|Birth: ||Feb. 15, 1818|
|Death: ||Aug. 21, 1898|
The Orillia Packet, Friday, August 29, 1884, page 3
It is the lot of but very few married couples to live together long enough to celebrate the fiftieth anniversary of their wedding day. This rare privilege was enjoyed on Monday, August 18th, by Mr. and Mrs. Willson, two of the oldest settlers in this place, for they have lived here continuously for more that the term of their married life, Mr. Willson having immigrated here from the land of the stars and stripes in the spring of 1833, and Mrs. Willson had been living here some years previous to that date. They have four sons and four daughters [living to adulthood] all of whom, with the exception of the youngest son, are married and living either in Orillia, or very near it. The celebration of the golden wedding took the form of a pic-nic and family gathering at Couchiching Park. The Enterprise and Carriella conveyed quite a numerous party over to the park and a most enjoyable time was spent. There were a number of pioneer Orillians in the company, amongst whom were several of the brothers and sisters of Mrs. Willson, Mrs. Mercy Moffatt, Mr. and Mrs. Josiah P. Henderson, Mr. and Mrs. G.J. Booth, Mrs. A. King, Mrs. Taylor, Mrs. Goffatt and Mrs. Dreyer. The day was very warm and the old folks sought the friendly shelter of the maples, and sitting in a circle on the grass, recounted many interesting reminiscences of the early days of Orillia, whilst the younger members of the party busied themselves preparing an ample and elegant repast in the pavilion. About sixty people sat down to tea, children, grandchildren and friends of the bride and groom. The Rev. John Gray, M.A., graced the head of the table, and was supported on his right by the bride, and groom, and on his left by his Worship, Mayor Booth. The aged couple were the recipients of many handsome and appropriate presents. After tea, the Rev. John Gray, M.A., in a brief but very impressive manner, re-united Mr. and Mrs. Willson in the holy bonds of matrimony. Mr. Gray also delivered a felicitous speech in which he heartily congratulated the guests of the evening upon attaining their fiftieth wedding day. He said they were very happily circumstanced and looked as young as some of their descendants, and with just as good prospects of living for many years. He concluded with an earnest wish that their last days might be their best days, and that their sun might set in peace and beauty and glory. His Worship then read the following address: - "Dear Friends – We, your surviving children, grandchildren, and other relations and friends, desire to convey to you our most hearty greetings and congratulations, on the auspicious occasion of your golden wedding, and to join with you in offering thanks to our Heavenly Father, for extending to you the very rare privilege of enjoying the trials, comforts, and pleasures of wedded life for half a century. In looking back so many years, one thought must have impressed itself upon your minds, engraved thereon by the hard piercing style of experience, viz: The changeful and uncertain nature of all earthly things. This all important truth is enforced by the fact that you are the oldest survivors amoung a very small band of the original white settlers of this place, and that you have seen our beautiful town as an Indian village, as part of a township, as an incorporated village and as a town, each successive period showing progress and prosperity as well as change. The thought thus emphasied is enforced by and procession of old inhabitants, whom, in the course of years, you have seen depart to that ‘undiscovered country from where bourne no traveller returns, and still more impressively by the numerous deaths, as well as by the more pleasing births and marriages that have occurred among your own descendants and relatives, leaving you as you began your married life, alone in your own home. It must at the same time, be a source of pleasure to you, to see so many of your children and grandchildren comfortably settled around you. We conclude with asking you to accept these tokens of our affection and regard, accompanying them with earnest prayer that you may be spared to celebrate your Diamond Wedding, and that you may be blessed to appear before the great White Throne at the last day, surrounded by all your descendants and connections, as the redeemed friends of the Lord Jesus Christ." The Mayor gave a short speech after he had read the address. He had known the bride and groom for about 46 years, and as an old friend he wished them much joy. He was an advocate of early marriages, and would say to the young people, do as Mr. and Mrs. Willson did, marry for love and then work for wealth. The trouble with too many young people in the present day is, that they want to begin life just where his old friends and himself are finishing it. The health of the bride and groom was drunk with all the honours, and the party separated, all expressing themselves as having spent a most enjoyable time.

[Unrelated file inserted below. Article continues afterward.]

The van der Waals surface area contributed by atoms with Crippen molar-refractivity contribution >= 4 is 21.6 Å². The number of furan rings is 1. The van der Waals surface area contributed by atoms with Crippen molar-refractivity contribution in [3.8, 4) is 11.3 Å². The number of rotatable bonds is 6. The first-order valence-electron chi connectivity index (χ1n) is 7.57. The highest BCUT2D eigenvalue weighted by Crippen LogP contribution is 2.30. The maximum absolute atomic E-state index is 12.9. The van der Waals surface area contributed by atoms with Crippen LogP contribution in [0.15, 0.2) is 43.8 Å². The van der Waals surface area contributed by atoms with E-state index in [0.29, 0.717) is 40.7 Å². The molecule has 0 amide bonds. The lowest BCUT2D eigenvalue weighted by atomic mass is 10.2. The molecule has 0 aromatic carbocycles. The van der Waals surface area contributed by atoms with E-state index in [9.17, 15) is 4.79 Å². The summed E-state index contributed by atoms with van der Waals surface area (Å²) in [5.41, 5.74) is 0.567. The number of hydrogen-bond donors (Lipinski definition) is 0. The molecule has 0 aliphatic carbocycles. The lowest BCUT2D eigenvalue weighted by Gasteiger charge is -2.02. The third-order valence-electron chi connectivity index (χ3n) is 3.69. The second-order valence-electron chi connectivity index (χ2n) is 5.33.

Leonard Willson (1813 - 1889)*
Sarah Ann Willson Moffatt (1845 - 1916)*
Specifically: cemetery unknown
Created by: CJ
Record added: Feb 10, 2012
Find A Grave Memorial# 84783479
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